As mentioned earlier, this kind of thing has been going on for a long while in storytelling. Anime and Hollywood exchanges are hardly any more surprising than a pair of epics, The Iliad and The Odyssey, set in a backwater collection of primitive city states, going on to become pillars of the transnational cultural body that would become Western Civilization. Every storyteller has formative heroes whose works shape theirs. Often the come from unlikely sources, including other lands. Only now it's just a bit more obvious whom we derive ourselves from, and that's certainly nothing worth getting angry over on the internet.



Monday, September 24, 2012

Singing androids and Lisa with Child

Lisa with Child - A Novella had another good weekend in the Kindle store, pushing up to #12 on the list for free techno-thrillers and staying on the front page for that sub-genre for 48 hours. That was definitely a nice boost for the writer ego. So, in celebration of the occasion here's a link to Björk's gorgeous electronica video of singing female robots, All is Full of Love.

This clip never fails to draw me in, in part because it comes close to animating the essence of what I was striving to express when I wrote the final draft of the short, "Lisa with Child". Namely a synthetic entity who is both very human and who is very obviously a machine. Someone who is capable of an intensely warm and loving relationship that is rooted in how she came into existence. A relationship that is an unusual variant of the love that humans can have between one another--symbiotic rather than romantic, and expressed in how she mirrors the person she is connected to with both her heart and her mind.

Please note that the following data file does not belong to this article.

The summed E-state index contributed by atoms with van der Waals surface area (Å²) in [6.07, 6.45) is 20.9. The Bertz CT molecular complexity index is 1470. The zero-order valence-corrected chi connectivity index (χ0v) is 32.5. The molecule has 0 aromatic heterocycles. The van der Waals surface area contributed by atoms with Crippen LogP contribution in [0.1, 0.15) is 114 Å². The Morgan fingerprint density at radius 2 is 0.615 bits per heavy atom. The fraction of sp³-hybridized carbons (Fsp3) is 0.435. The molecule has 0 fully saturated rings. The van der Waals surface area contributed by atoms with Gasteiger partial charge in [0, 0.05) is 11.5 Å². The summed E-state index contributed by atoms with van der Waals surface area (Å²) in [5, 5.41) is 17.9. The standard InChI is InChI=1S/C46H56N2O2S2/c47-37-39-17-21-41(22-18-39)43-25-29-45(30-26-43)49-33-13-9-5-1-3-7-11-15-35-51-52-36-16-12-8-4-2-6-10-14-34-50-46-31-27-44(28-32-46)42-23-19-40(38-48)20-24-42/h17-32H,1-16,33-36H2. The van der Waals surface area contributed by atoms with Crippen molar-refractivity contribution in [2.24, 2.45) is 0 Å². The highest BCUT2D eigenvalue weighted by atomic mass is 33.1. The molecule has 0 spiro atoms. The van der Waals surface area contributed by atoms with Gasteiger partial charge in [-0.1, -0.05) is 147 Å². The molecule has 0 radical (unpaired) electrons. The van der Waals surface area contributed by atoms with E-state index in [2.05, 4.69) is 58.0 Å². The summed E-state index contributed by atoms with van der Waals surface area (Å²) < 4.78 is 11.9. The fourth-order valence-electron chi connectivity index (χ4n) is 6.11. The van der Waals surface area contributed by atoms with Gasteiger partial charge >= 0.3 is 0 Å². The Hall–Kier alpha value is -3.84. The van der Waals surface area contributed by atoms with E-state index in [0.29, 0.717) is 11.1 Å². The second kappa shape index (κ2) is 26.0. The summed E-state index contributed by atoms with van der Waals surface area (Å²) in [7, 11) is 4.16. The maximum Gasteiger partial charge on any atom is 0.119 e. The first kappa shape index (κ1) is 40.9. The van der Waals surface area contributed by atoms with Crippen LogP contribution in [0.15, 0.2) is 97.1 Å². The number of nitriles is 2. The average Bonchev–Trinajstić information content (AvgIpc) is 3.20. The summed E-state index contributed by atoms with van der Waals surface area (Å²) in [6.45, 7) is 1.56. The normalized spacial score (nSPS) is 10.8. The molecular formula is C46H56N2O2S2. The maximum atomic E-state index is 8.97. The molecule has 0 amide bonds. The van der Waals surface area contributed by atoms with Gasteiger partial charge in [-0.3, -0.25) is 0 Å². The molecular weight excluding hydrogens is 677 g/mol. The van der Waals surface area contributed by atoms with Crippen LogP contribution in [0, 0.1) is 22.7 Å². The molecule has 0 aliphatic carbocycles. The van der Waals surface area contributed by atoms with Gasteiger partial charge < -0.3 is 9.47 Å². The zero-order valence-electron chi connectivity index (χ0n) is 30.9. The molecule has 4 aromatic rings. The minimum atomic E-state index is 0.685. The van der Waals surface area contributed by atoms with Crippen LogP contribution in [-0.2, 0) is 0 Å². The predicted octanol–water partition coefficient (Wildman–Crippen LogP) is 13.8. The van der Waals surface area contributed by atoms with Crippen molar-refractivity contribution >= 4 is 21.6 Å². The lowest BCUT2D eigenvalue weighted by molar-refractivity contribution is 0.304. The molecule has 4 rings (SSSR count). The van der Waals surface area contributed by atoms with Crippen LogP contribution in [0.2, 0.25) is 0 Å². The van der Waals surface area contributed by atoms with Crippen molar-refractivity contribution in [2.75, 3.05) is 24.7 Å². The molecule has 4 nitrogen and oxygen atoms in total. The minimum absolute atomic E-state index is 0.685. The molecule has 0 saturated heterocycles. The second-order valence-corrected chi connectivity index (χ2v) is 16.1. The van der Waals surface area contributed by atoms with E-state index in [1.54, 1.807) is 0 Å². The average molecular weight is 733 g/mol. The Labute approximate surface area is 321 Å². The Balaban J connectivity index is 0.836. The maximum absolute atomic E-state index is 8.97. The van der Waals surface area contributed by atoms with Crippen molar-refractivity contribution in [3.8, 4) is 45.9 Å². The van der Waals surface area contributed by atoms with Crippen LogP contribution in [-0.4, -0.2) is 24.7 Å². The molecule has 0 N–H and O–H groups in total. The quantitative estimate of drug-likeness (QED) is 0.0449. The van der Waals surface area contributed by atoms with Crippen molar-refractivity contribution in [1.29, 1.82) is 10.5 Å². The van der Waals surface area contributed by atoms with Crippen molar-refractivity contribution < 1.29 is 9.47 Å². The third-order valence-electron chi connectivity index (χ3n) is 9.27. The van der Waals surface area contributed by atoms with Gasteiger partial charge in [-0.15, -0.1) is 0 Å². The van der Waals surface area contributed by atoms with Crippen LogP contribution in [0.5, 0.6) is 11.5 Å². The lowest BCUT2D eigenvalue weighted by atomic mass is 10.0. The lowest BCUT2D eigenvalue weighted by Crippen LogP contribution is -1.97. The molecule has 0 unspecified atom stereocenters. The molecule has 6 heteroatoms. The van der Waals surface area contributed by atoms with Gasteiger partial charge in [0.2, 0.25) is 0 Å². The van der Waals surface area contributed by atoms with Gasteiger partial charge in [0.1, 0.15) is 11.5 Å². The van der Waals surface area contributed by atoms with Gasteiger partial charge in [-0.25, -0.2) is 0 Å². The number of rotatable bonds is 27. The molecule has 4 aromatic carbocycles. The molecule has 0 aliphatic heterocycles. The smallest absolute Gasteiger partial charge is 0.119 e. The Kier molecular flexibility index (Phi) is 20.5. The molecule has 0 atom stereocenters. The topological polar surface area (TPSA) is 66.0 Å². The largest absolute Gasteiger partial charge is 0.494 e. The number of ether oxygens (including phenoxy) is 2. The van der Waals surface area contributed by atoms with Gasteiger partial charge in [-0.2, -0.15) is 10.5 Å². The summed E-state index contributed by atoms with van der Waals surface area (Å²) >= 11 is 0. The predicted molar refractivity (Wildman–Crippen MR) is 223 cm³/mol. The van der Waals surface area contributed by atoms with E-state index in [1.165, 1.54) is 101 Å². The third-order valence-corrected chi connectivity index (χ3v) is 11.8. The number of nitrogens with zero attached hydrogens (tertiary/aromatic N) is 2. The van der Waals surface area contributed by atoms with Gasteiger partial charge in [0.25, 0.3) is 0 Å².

In "Lisa with Child" that relationship is also an evolving one. Originally Lisa was intended to be an extension of her partner's intentions. She and her fellow Williams types were meant to be reliable, covert combat systems in age in which self-reproducing weapons systems have been used to create mass tragedies, and in which a weapon platform going rogue is a very real concern. Thus she was built to incorporate the well being and motivations of her partner, CIA field operative Karin, into the core of her own existence as an entity of thought and emotions.

It's relationship that takes an unusual turn when the threats that confront Karin come from within rather than without, after her forced retirement. The catalyst of conflicting priorities when faced with a self-destructive Karin pushes Lisa to evolve in an unexpected direction that both actualizes her need to preserve her identity while saving Karin and acknowledging Karin's future mortality at the same time. It's an evolution that sets the stage for the events of Lisa and Kim, which looks the tensions and joys found in a similar bond shared awkwardly and unevenly between three individuals, as well as the potential for tragedy that results when the symbiotic connection between one of Lisa's sibling Williams types and his owner goes disastrously awry.